At the ambassadors' meeting, almost all countries (including France, Germany, Belgium, Slovakia and Austria) asked to commission a report from the Council's legal service before taking a position. Spanish diplomatic sources deny that the atmosphere was hostile to the measure and emphasize that the ambassadors of several delegations expressed their sympathies with the essence of the Spanish request and defended the importance of multilingualism. The Czech Republic and Slovenia indicated that there are more speakers of Catalan than the official languages ​​of their countries, but only the latter country and Portugal clearly said that if European jurists endorse it, they would support the initiative, according to diplomatic sources.

Poland was much more critical and recalled that the agreements signed since 2005 between Spain and all EU institutions – except the European Parliament, where it was not possible due to the rejection of the European People's Party – already allow it to be translated into Catalan, Basque and Galician a large number of texts, as well as interpreting for the representatives of Spain when they use some of those languages ​​in certain meetings as long as advance notice is given to organize the necessary device. Hungary did not speak but it is presumed that it may also take a position against it during the CAG on Tuesday, which the Foreign Minister, José Manuel Albares, will chair on behalf of Spain.

For now, only the Government of Ireland has publicly shown its receptivity towards the Spanish initiative. Although it is “too early” to set a position, “Ireland has always defended linguistic diversity and has encouraged the widest possible access of European citizens to information about the Union” and “this context will define its position in the debate of the Council,” Foreign Minister Micheál Martin said in a recent debate in the Irish parliament.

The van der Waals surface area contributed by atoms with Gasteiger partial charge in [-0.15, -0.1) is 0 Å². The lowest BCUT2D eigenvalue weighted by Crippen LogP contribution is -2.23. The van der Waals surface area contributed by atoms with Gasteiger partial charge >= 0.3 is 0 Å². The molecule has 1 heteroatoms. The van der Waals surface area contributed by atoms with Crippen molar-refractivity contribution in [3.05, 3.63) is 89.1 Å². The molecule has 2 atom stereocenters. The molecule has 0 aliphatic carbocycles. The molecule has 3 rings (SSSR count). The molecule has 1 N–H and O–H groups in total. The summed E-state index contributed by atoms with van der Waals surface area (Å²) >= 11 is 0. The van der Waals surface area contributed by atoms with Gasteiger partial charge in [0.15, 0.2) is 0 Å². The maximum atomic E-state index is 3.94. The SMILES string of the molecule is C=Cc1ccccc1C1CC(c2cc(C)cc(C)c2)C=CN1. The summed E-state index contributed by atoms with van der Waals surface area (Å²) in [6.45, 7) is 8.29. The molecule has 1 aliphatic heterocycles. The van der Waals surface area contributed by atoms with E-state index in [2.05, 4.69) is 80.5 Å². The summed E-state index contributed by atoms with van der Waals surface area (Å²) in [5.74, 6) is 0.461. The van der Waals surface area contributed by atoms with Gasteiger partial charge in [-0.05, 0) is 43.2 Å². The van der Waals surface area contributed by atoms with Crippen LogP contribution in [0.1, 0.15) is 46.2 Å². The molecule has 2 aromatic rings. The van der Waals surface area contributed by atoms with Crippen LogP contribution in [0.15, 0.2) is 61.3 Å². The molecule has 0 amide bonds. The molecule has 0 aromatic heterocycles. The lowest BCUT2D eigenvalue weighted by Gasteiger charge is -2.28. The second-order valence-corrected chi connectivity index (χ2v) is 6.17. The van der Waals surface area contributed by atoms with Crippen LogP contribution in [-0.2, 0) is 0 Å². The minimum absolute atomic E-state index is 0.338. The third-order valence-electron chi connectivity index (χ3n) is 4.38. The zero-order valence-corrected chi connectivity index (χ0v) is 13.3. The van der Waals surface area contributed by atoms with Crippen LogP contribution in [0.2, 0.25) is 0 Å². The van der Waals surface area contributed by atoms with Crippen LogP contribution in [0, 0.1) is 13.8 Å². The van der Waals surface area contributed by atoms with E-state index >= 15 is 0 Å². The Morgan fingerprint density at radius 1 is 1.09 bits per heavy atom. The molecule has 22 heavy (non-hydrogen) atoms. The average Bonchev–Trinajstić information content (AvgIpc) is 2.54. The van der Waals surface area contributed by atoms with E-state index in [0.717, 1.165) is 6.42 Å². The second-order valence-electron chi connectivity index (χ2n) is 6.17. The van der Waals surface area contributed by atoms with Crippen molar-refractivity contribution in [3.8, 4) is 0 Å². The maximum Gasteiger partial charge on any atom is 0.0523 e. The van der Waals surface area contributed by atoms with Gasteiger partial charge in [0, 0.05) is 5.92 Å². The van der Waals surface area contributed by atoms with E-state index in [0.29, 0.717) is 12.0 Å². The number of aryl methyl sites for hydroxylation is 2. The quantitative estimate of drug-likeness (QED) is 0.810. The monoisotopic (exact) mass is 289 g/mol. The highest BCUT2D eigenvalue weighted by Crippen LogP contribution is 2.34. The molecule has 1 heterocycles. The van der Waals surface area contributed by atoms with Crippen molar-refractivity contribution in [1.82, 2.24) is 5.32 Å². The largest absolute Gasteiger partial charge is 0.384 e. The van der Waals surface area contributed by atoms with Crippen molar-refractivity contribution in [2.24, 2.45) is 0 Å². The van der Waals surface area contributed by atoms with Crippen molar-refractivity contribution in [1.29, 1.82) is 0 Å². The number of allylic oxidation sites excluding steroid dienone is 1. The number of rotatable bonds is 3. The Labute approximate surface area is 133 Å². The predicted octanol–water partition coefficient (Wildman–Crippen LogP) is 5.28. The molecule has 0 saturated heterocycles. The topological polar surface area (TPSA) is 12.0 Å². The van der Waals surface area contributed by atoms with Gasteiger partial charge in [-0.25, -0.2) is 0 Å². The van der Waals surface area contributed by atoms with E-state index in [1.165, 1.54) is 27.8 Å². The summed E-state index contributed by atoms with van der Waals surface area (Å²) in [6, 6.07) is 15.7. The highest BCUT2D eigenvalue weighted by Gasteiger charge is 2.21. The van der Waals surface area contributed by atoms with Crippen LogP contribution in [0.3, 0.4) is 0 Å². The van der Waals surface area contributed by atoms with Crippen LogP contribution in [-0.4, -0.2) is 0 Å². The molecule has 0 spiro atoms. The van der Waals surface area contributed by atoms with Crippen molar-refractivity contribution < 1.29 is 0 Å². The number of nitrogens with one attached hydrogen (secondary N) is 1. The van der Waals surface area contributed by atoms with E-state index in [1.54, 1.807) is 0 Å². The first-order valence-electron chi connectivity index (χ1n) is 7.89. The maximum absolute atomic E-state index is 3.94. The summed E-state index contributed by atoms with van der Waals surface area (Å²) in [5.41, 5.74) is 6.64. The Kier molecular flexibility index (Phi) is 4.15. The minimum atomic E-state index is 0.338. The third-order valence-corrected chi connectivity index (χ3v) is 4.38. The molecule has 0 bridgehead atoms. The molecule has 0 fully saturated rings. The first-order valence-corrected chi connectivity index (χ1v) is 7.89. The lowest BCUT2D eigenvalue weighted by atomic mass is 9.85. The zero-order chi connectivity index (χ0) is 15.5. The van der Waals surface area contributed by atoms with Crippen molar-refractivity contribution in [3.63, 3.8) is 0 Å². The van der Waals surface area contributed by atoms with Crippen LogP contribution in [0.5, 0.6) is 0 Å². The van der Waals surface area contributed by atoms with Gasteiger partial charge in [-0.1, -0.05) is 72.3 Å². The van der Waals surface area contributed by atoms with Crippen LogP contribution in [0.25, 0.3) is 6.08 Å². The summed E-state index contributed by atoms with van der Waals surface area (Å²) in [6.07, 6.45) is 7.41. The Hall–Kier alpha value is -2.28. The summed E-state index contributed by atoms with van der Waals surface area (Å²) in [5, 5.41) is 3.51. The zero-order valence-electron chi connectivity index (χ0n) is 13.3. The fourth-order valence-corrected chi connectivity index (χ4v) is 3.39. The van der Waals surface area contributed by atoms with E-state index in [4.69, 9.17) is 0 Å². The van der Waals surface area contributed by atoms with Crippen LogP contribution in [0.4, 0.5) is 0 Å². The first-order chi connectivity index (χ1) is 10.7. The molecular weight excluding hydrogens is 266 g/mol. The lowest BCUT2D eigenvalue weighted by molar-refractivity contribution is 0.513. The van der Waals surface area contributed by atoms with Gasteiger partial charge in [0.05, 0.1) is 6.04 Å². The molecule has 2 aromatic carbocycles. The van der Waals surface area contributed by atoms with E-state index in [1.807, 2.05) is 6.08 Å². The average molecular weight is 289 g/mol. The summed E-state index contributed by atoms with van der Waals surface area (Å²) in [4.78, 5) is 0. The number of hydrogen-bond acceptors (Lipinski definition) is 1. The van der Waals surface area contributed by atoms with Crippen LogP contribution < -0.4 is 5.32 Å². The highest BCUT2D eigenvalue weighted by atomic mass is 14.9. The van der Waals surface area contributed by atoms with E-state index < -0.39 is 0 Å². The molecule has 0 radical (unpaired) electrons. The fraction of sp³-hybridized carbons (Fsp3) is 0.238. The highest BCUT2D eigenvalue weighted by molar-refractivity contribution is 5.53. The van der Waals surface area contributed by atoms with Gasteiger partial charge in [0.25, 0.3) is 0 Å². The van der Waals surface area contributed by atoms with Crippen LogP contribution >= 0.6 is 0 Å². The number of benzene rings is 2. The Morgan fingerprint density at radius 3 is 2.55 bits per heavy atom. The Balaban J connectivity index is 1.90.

Dublin's apparent sympathy for the officialdom of Catalan, Galician and Basque is not coincidental. Ireland was the last – and only – country to have successfully requested a review of the EU linguistic regime to include Gaelic among its official languages, something it did not ask for when it joined in 1973, at the same time as the United Kingdom, and was He settled for English to obtain that status. The new deal was negotiated in 2006 and included a derogation to allow time for all EU legislation to be translated into Gaelic. The shortage of translators lengthened the process so much that it did not obtain full official status until 2022, 15 years later.

After the case of Gaelic, the list of official languages ​​of the EU added one more language, through conventional means, in 2013 with the entry of Croatia and the incorporation of Croatian, until reaching 24. In 2016, the Government of Luxembourg considered asking the EU to admit the Luxembourgish language (official in the country, along with German and French) among its official languages. But the initiative was nothing more than a response to criticism of the Government for its lack of interest in the language, there was no real demand among the population and the idea died without pain or glory.

Contrary to what the agenda for Tuesday's meeting suggests, nothing will be attempted that day nor will anything be voted on. The expectation rather is to pass the issue to a Council working group and request a report from its legal services based on the new proposal. The initiative will start but with the times typical of European discussions, not the rhythms of Spain.